“Where more than one system is available for calculating takeoff performance parameters, system manufacturers and airlines should consider provisions for cross-checking the data between both sources,” the report says. “For example, the V speeds automatically calculated by the FMC may be entered into the handheld performance or laptop computer and compared with those values calculated by the computer.”
Improved design of tools and materials could help avoid miscalculation or mis-entry, the report suggests: “Flight plans and takeoff data cards should be designed so that all of the relevant performance figures have a designated location. … Performance data such as the TOW or ZFW should be presented clearly and unambiguously to reduce the possibility of the wrong figure being selected.”
An airline’s crew rostering practices should ensure that every crew includes a captain or first officer who is highly experienced in type, the report says.
If airline and cockpit procedures fail to “trap” erroneous takeoff parameters, it becomes all the more important to detect degraded takeoff performance in time to reject the takeoff safely. The report quotes an investigation by the Transportation Safety Board of Canada, which “recognized that despite over 30 years of industry effort, there is no acceptable ‘in cockpit’ defense that provides crews with the necessary information to indicate that the aircraft performance is insufficient to safely execute the takeoff.”
Although takeoff performance monitoring systems have been the subject of research and experimentation, “solutions put forward have been too complex and demanding on the pilots,” the report says. “A simple system that confirms that the takeoff is progressing as required is needed, one that is as easy to read and understand as the fuel gauge in a car.”
Runway distance-remaining signs (RDRS), also known as “distance to go” markers, enable pilots to compare actual versus expected acceleration before rotation. Such markers have been in military use for years, but have not been adopted in civil aviation, the report says. It adds that the U.S. Federal Aviation Administration (FAA) currently recommends that the system be installed on runways used by jet aircraft, and the Air Line Pilots Association, International has urged the FAA to make RDRS compulsory at all U.S. airports with public transport aviation. “However, neither the International Civil Aviation Organization nor the Civil Aviation Safety Authority, Australia, require or recommend airport operators to install RDRS at the side of runways,” the report says.
In conclusion, the report says, “Despite advanced aircraft systems and robust operating procedures, accidents will continue to occur during the takeoff phase of flight. [During takeoff] there are limited time and options available to the flight crew for managing abnormal situations such as insufficient airspeed. … The results of this study, and those from other related research, have recognized that these types of events occur irrespective of the airline or aircraft type, and that they can happen to anyone; no one is immune. While it is likely that these errors will continue to take place, as humans are fallible, it is imperative that the aviation industry continue to explore solutions, firstly to minimize the opportunities for takeoff performance parameter errors from occurring and secondly, to maximize the chance that any errors that do occur are detected and/or do not lead to negative consequences.”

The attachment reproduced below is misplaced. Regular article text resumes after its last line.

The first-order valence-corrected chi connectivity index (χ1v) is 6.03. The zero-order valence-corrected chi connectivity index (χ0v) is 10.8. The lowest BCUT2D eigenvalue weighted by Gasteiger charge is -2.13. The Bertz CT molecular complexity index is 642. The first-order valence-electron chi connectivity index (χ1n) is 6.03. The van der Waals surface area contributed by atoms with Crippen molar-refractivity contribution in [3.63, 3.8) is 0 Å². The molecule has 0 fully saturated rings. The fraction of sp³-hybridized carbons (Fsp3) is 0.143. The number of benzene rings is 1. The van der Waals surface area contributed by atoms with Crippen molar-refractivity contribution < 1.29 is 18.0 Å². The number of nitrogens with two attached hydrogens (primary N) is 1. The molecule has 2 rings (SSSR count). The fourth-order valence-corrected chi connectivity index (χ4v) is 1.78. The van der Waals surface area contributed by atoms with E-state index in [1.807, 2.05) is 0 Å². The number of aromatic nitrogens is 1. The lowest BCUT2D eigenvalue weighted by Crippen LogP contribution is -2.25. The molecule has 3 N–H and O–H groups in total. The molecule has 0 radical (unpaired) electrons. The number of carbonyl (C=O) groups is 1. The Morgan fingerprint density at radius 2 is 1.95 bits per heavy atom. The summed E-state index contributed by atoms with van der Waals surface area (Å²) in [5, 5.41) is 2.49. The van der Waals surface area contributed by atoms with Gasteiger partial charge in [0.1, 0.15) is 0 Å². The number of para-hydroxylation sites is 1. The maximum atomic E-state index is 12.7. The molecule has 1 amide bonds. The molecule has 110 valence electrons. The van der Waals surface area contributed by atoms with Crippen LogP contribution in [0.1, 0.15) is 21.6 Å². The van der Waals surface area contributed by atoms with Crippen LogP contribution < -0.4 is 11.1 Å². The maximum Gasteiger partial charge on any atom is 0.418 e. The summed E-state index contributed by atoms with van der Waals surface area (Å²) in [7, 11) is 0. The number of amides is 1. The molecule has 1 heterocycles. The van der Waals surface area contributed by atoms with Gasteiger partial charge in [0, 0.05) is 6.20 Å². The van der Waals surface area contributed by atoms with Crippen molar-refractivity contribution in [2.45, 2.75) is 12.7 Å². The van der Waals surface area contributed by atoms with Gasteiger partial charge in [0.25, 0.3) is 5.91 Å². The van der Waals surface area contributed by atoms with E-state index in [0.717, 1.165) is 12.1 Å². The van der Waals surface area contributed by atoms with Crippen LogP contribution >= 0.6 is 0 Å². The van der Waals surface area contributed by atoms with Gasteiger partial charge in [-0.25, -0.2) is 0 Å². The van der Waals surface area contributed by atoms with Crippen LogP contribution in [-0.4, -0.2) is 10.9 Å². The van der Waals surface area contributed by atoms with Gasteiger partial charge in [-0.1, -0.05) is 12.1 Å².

- The examples of takeoff performance parameter errors were limited to aircraft with a maximum capacity of more than 38 seats or a maximum payload of 4,200 kg (9,259 lb). Accidents and incidents involving Australian-registered aircraft were sourced from the ATSB’s safety database. Sources for data on non-Australian-registered aircraft included the International Civil Aviation Organization, the Ascend World Aircraft Accident Summary and the Transportation Safety Board of Canada.
- The actual number of erroneous takeoff performance parameter events was probably greater, the report says. The database did not include errors that were discovered and corrected before takeoff, and other occurrences that involved no damage would normally not be reported.
- The accident at Melbourne, Victoria, in March 2009 — the subject of the cover story on p. 12 — damaged ground equipment. In this report, the consequence of that occurrence is categorized as a tail strike rather than a collision with an obstacle.
- A safety factor is “an event or condition that increases safety risk. In other words, it is something that, if it occurred in the future, would increase the likelihood of an occurrence, and/or the severity of the adverse consequences associated with an occurrence.” Safety factor analysis of the 11 Australian occurrences could not be undertaken because of limitations in the data.